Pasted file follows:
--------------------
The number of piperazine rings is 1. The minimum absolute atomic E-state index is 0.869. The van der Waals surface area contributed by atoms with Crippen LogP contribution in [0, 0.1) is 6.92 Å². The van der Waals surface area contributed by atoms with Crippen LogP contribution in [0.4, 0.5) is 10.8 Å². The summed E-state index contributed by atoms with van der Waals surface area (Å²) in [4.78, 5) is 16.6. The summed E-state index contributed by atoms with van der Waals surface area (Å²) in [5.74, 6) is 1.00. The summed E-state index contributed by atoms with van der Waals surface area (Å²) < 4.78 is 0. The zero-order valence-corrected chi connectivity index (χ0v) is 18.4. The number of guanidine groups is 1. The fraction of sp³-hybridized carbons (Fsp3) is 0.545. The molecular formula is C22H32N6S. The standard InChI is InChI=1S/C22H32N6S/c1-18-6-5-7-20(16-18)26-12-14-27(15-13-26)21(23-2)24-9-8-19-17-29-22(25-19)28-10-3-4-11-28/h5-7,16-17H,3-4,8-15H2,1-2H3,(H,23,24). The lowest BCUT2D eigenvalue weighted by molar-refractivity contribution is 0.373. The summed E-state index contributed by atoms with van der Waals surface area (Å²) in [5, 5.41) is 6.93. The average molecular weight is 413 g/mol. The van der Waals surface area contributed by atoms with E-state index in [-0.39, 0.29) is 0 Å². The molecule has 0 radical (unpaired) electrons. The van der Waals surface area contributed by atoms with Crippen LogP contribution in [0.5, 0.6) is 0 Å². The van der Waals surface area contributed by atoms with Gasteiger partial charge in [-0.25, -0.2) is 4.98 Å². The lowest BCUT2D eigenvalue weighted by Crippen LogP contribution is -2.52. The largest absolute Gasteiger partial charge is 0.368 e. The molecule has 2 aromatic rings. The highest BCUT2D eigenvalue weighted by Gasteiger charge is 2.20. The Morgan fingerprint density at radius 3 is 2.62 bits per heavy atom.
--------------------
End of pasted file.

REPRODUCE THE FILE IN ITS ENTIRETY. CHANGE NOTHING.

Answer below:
The number of piperazine rings is 1. The minimum absolute atomic E-state index is 0.869. The van der Waals surface area contributed by atoms with Crippen LogP contribution in [0, 0.1) is 6.92 Å². The van der Waals surface area contributed by atoms with Crippen LogP contribution in [0.4, 0.5) is 10.8 Å². The summed E-state index contributed by atoms with van der Waals surface area (Å²) in [4.78, 5) is 16.6. The summed E-state index contributed by atoms with van der Waals surface area (Å²) in [5.74, 6) is 1.00. The summed E-state index contributed by atoms with van der Waals surface area (Å²) < 4.78 is 0. The zero-order valence-corrected chi connectivity index (χ0v) is 18.4. The number of guanidine groups is 1. The fraction of sp³-hybridized carbons (Fsp3) is 0.545. The molecular formula is C22H32N6S. The standard InChI is InChI=1S/C22H32N6S/c1-18-6-5-7-20(16-18)26-12-14-27(15-13-26)21(23-2)24-9-8-19-17-29-22(25-19)28-10-3-4-11-28/h5-7,16-17H,3-4,8-15H2,1-2H3,(H,23,24). The lowest BCUT2D eigenvalue weighted by molar-refractivity contribution is 0.373. The summed E-state index contributed by atoms with van der Waals surface area (Å²) in [5, 5.41) is 6.93. The average molecular weight is 413 g/mol. The van der Waals surface area contributed by atoms with E-state index in [-0.39, 0.29) is 0 Å². The molecule has 0 radical (unpaired) electrons. The van der Waals surface area contributed by atoms with Crippen LogP contribution in [0.5, 0.6) is 0 Å². The van der Waals surface area contributed by atoms with Gasteiger partial charge in [-0.25, -0.2) is 4.98 Å². The lowest BCUT2D eigenvalue weighted by Crippen LogP contribution is -2.52. The largest absolute Gasteiger partial charge is 0.368 e. The molecule has 2 aromatic rings. The highest BCUT2D eigenvalue weighted by Gasteiger charge is 2.20. The Morgan fingerprint density at radius 3 is 2.62 bits per heavy atom.